Zebra Migration

In Adventures by Andre Van VuurenLeave a Comment

Andre van Vuuren Safaris did a short safari in December 2019 to Khumaga in the Makgadikgadi National Park as well as the Nxai Pans and Sowa Pan. The purpose was to learn more about the Zebra Migration in Botswana.

We spend the first night at Khama Rhino Sanctuary nearby Serowe. The Khama Rhino Sanctuary is a community based wildlife project, established in 1992 to assist in saving the vanishing rhinoceros, restore an area formerly teeming with wildlife to its previous natural state and provide economic benefits to the local Botswana community through tourism and the sustainable use of natural resources.
Covering approximately, 8585 hectares of Kalahari Sandveld, the sanctuary provides prime habitat for white and black rhino as well as over 30 other animal species and more than 230 species of birds.

From here we we moved camp to the Makgadikgadi-Nxai Pan National park. The park extends over 12 000 square kilometre. It is a huge area of large salt pans that are found within the semi- arid Kalahari Desert. These pans are the remnants of an enormous lake that emptied and dried thousands of years ago. The largest op the pans is the Nxai Pan, and there are several other unique pans spread throughout the desert.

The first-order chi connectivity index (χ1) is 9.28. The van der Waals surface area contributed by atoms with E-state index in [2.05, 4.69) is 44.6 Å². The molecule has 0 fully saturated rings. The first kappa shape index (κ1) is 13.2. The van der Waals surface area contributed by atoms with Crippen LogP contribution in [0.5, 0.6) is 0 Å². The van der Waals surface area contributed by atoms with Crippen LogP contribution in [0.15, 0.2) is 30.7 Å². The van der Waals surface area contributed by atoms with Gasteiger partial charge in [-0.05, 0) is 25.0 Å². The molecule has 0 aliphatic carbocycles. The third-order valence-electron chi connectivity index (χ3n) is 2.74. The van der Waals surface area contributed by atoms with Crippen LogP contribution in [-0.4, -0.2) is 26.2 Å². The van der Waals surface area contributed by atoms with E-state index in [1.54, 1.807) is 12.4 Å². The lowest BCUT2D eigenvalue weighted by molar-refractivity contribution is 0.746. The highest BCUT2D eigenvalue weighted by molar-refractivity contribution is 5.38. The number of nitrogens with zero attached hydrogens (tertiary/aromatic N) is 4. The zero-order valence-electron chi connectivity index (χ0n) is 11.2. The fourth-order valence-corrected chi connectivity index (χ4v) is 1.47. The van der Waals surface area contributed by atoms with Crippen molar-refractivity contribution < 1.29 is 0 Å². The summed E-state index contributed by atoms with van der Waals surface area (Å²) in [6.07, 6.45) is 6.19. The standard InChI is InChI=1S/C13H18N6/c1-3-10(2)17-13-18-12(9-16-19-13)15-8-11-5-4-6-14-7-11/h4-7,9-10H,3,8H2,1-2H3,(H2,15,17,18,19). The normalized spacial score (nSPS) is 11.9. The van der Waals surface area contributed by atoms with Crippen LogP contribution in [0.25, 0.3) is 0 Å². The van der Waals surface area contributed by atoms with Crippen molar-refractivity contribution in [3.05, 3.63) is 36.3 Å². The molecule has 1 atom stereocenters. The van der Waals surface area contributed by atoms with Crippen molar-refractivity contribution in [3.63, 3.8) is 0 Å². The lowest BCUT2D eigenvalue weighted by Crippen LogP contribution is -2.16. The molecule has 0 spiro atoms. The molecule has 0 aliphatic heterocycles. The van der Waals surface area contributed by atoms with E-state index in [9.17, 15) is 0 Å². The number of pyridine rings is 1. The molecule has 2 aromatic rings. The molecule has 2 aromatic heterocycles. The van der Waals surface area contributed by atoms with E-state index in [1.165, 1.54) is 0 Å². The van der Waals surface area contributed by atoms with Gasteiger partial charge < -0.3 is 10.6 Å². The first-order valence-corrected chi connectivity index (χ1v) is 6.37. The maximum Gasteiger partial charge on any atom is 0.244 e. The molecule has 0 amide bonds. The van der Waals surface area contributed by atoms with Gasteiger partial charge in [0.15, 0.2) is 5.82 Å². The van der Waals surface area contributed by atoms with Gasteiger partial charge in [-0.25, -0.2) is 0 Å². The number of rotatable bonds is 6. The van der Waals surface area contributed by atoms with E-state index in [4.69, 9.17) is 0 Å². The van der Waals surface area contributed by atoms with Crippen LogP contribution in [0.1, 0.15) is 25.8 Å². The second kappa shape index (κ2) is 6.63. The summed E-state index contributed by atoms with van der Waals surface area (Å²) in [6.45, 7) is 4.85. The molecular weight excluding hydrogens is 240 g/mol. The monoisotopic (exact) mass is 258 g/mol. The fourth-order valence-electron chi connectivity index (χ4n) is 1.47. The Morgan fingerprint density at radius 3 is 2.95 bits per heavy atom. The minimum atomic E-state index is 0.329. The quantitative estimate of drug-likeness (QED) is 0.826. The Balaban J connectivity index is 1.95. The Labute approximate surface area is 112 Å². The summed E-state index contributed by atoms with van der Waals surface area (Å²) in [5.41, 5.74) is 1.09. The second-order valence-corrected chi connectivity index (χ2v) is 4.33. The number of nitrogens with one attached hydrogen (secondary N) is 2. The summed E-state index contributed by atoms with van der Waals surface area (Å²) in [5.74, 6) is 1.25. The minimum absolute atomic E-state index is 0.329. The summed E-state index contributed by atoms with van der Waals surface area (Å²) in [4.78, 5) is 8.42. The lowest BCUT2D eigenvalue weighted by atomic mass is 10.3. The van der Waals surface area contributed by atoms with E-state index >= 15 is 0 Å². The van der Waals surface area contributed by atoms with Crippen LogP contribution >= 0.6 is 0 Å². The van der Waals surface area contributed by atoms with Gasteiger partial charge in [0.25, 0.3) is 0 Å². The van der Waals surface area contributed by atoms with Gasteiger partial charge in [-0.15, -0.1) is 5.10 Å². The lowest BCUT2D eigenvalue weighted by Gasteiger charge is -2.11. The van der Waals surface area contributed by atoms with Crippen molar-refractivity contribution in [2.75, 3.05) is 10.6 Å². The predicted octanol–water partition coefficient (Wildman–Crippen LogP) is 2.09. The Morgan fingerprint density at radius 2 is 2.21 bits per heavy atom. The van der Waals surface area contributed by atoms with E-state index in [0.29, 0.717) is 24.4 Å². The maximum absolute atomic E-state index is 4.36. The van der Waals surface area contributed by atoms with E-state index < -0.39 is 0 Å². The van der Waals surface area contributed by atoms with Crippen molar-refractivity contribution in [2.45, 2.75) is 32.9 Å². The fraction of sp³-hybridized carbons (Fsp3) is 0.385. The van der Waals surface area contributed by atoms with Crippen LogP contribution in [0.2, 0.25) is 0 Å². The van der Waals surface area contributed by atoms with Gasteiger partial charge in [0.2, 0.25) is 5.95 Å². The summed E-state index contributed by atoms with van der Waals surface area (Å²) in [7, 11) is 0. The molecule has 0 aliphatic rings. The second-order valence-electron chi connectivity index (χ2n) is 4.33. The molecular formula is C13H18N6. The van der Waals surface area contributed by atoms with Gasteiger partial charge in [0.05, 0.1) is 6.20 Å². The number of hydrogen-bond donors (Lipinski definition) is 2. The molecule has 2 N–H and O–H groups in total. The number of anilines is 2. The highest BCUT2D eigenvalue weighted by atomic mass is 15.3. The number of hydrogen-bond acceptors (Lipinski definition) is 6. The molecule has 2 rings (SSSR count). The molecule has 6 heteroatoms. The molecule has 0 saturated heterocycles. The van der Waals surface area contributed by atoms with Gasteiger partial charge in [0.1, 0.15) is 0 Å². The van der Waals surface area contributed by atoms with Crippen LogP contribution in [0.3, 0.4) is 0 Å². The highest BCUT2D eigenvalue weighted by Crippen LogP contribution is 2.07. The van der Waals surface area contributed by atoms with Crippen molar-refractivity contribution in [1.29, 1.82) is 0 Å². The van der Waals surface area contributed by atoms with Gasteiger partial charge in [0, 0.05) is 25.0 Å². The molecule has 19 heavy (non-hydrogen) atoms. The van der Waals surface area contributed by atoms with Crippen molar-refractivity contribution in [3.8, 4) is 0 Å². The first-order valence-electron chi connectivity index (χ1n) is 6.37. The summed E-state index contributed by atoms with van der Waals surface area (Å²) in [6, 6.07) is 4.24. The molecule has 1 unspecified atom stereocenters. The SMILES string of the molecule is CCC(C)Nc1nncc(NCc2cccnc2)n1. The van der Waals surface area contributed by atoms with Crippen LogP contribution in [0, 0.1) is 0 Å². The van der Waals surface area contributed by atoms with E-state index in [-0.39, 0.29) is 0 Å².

The Makgadikgadi Pans lie roughly 240 km south of the grazing lands around Chobe and the Okavango Delta, and this is as far as the zebra will migrate each season in search of fertile grounds and abundant vegetation.

This region was for decades surrounded by fences that halted the migrations, but in the early 2000’s, these fences were removed. It was only after this that the zebra could resume their migrations an incredible feat, considering none would have ever made a similar journey within their lifetime. It was then when the migration began again, that researchers began to record this as the longest mass movement of African animals

From November to April, the wet season, the park is home to herds of zebra, wildebeest and springbok – and their predators, thousands of flamingo and other waterfowl. In the dry season, between May and November, the waterfowl disperse and the herds move to wetter and greener pastures to the north and the west. As many as 25 000 zebra embark on a trek to the north-west, through the heat and dust to spend the dry season on the Boteti River and Okavango Delta. The herds will move back to the Makgadikgadi-Nxai Pan National park following the rains. 

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